The onset and evolution of a spring bloom on the Scotian Shelf
Limnol. Oceanogr., 53(5), 2008, 1759-1775 | DOI: 10.4319/lo.2008.53.5.1759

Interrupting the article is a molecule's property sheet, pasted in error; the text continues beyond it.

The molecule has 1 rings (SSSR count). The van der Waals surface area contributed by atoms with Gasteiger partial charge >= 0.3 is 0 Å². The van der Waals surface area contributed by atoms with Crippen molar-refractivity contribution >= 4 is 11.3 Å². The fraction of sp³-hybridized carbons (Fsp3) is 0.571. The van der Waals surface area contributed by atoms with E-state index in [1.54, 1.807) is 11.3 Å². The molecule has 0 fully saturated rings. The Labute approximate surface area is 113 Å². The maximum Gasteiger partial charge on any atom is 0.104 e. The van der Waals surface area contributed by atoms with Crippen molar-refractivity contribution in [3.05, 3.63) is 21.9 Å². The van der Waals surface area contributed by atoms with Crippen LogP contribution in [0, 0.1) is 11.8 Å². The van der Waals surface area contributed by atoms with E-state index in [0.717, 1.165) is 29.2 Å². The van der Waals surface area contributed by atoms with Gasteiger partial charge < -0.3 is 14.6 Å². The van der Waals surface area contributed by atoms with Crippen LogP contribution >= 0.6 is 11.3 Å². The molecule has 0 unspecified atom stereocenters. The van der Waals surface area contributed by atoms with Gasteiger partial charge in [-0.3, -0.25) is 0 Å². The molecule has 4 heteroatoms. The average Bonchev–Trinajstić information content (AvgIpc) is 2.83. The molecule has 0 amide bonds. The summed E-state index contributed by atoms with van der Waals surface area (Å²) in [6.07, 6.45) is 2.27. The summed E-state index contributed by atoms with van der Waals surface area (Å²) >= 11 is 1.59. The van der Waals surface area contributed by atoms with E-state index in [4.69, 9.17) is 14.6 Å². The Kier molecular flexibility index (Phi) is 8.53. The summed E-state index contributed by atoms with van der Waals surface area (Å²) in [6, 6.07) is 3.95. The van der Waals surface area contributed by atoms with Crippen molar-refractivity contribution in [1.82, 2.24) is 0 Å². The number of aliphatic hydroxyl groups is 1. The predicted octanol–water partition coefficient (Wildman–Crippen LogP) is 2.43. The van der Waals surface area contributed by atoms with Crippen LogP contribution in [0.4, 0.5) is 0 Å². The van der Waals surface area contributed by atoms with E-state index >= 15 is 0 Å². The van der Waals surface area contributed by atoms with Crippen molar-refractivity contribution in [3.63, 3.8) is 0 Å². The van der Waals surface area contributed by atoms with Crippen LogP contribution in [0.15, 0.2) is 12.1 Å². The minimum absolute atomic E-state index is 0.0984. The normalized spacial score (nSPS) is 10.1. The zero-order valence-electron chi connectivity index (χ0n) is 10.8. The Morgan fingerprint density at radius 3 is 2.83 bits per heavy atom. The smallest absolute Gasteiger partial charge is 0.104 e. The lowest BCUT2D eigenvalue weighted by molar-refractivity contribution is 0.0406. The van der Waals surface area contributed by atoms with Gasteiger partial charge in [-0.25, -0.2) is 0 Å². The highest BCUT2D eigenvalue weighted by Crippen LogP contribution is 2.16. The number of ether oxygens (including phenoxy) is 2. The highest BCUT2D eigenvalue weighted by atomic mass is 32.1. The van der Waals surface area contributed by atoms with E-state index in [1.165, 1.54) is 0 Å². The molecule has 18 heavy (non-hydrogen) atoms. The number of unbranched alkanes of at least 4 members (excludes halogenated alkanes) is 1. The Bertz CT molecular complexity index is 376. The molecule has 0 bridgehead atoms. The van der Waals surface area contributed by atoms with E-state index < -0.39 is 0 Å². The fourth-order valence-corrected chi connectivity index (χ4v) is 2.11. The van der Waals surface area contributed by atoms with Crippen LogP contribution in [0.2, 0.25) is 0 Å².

ABSTRACT: The spring bloom on the Scotian Shelf is examined using a mooring array deployed from 18 March 2002 to 18 April 2002 to provide physical, chemical, and biological measurements with high temporal and vertical resolution. These measurements are complemented by the Atlantic Zone Monitoring Program (AZMP) biweekly occupations of a station near the mooring site (HL2). Results from AZMP sampling and Sea-viewing Wide Field-of-view Sensor (SeaWiFS) ocean color imagery in early March show that coastal upwelling played an important role in the initiation of the spring bloom near the coast. This was a period of very strong horizontal gradients in surface chlorophyll. The main bloom at HL2 was sustained for most of the mooring period with peak chlorophyll levels reaching 6 mg m-3. Following the drawdown of nutrients in the upper 20 m, the bloom continued for 9 d and then disappeared at the surface but remained at the depth of the nutricline (30-50 m). The onset and evolution of the spring bloom on the inner Scotian Shelf is a complex process in which nutrient inventory, vertical mixing, and coastal upwelling play roles of varying importance throughout its lifetime. Mesozooplankton biomass does not change significantly until the very end of the mooring period indicating the grazing by this component of the zooplankton did not have as important a role in the termination of the bloom as the exhaustion of near-surface nutrients.